Digital books a hit amid new-tech convergence
Cloud bookstores, smart glasses for readers and avatar guides for virtual worlds in books – the convergence between reading and high tech including the metaverse is changing the way we read.
The booming digital book market, younger readers and tech developments like 5G and virtual reality are fueling a new-tech convergence, according to the weekend's latest China digital readership report.
Readers now have an immersive and diversified experience.
Migu, China Mobile's multimedia unit, says 18 million readers have visited its Cloud Bookstores nationwide – bookstores without humans and with 5G and artificial intelligence-powered book recommendation and sharing services.
Migu is betting on the metaverse evolution, which breaks the boundaries between online and offline and integrates culture, technology and cloud books.
Metaverse – virtual realms with tech such as AI and VR – can connect data, information and knowledge, says Migu, which also has video and digital avatar services.
Readers – especially young people – are embracing new technologies, from e-book readers to online bookstores, virtual reality and the metaverse.
The number of digital book readers in China hit 506 million by the end of 2021.
Each of them reads 11.6 books annually on average.
Over 70 percent of these readers are under 25 and more readers are willing to pay for digital content, according to the 2021 China digital readership report.
The report, by the China Audio-visual and Digital Publishing Association or CADPA, was released on Saturday or World Book Day.
The event, promoting reading, publishing and copyright, falls on the anniversary of the death of William Shakespeare.
China's digital reading market revenue was 41.57 billion yuan (US$6.4 billion) in 2021, a year-on-year growth of 18.23 percent.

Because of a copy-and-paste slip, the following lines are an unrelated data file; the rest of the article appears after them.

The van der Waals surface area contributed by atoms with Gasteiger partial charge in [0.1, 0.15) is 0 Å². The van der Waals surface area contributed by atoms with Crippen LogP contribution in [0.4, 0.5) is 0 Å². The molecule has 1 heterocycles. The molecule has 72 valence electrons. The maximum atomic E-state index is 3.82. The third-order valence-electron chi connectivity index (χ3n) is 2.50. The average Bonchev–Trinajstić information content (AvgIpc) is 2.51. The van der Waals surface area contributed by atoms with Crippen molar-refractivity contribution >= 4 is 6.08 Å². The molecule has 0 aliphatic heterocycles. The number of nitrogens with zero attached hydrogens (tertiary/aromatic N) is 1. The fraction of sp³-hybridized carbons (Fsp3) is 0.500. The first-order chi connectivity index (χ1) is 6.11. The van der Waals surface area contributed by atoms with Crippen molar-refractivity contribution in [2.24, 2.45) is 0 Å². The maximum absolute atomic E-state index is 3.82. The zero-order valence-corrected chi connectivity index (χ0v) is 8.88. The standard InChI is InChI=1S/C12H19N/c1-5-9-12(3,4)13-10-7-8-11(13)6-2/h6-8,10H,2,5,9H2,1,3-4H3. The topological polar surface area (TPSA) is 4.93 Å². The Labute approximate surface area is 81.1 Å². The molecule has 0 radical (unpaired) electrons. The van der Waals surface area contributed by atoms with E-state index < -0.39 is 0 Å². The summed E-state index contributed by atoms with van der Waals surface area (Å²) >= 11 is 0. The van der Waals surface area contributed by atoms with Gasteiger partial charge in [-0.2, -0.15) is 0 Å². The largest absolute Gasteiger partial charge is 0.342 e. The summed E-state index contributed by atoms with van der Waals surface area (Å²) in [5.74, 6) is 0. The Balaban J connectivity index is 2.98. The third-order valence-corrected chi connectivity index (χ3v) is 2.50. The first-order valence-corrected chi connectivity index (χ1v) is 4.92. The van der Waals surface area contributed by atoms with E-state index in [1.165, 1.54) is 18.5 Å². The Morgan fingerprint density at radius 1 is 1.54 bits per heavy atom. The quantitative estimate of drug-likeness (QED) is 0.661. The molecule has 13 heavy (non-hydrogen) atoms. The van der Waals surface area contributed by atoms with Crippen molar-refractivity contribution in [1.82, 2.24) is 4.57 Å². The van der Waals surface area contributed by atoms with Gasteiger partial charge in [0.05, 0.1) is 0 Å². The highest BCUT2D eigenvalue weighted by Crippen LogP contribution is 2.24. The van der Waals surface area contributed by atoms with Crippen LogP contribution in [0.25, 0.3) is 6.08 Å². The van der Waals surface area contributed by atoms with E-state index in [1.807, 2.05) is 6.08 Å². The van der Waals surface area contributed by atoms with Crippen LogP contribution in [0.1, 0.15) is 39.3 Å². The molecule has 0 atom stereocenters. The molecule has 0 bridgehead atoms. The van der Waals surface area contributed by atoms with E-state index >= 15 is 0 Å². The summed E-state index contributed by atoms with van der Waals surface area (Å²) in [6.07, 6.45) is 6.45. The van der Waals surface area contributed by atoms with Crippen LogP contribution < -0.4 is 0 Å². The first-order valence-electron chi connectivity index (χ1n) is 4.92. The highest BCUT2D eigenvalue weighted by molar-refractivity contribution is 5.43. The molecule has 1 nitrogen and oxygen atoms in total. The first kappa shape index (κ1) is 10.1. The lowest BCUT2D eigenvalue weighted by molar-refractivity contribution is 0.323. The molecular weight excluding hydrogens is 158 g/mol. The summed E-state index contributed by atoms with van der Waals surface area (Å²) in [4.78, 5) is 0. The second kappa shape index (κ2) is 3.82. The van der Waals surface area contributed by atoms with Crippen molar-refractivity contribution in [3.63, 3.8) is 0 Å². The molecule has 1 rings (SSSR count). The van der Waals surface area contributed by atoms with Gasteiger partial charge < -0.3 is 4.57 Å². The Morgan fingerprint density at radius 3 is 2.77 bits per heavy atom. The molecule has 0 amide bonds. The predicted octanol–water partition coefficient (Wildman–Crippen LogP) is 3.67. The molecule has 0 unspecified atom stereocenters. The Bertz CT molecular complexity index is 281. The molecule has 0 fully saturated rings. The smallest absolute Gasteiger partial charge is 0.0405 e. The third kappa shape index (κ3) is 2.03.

Over 400,000 Chinese digital books were released abroad in many languages last year, with North America, Japan, the Republic of Korea and Southeast Asia the major buyers.
Fantasy and martial arts were among the most popular.
Migu has also developed 100 audiobooks for overseas markets, which helps China spread its tradition and culture worldwide.
Shanghai-based Ximalaya launched "reading glasses" to "free hands and eyes" for reading during the World Booking Day, which is co-developed by Soundcore.
The glasses feature speakers and a customized audio processor to deliver clear and immersive sound to the space around your ears.
They now support Ximalaya's AI tool Xiaoya and its online contents, with seven reading and music models.
Huawei has also launched its own smart glasses and a Kindle-like e-reader.
Various devices, including smart glasses, e-book readers, and smartphones, have become easy-to-use and efficient tools.
"My Android-based e-reader allows me read all my books with various formats. I can divide the screen into two windows, one for the book content and another for note-taking or dictionary," said Korie Jiang who uses a BOOX e-reader. She works for an Austria-based technology firm in Shanghai.
An avatar guide, developed by Baidu and Shanghai-based Fandeng Reading, debuted in the World Book Day.
"She" is the first "digital human reading officer" in China, guiding readers to explore a virtual world based on the book "Technology and Civilization," with video and Q&A services.
The avatar, with AI generated content, is a key step for the metavers on content production.
The metaverse, although still in its infancy in China – will unlock serious real-world dollars with tech giant investment from companies such as Baidu, China Mobile (Migu) and Facebook.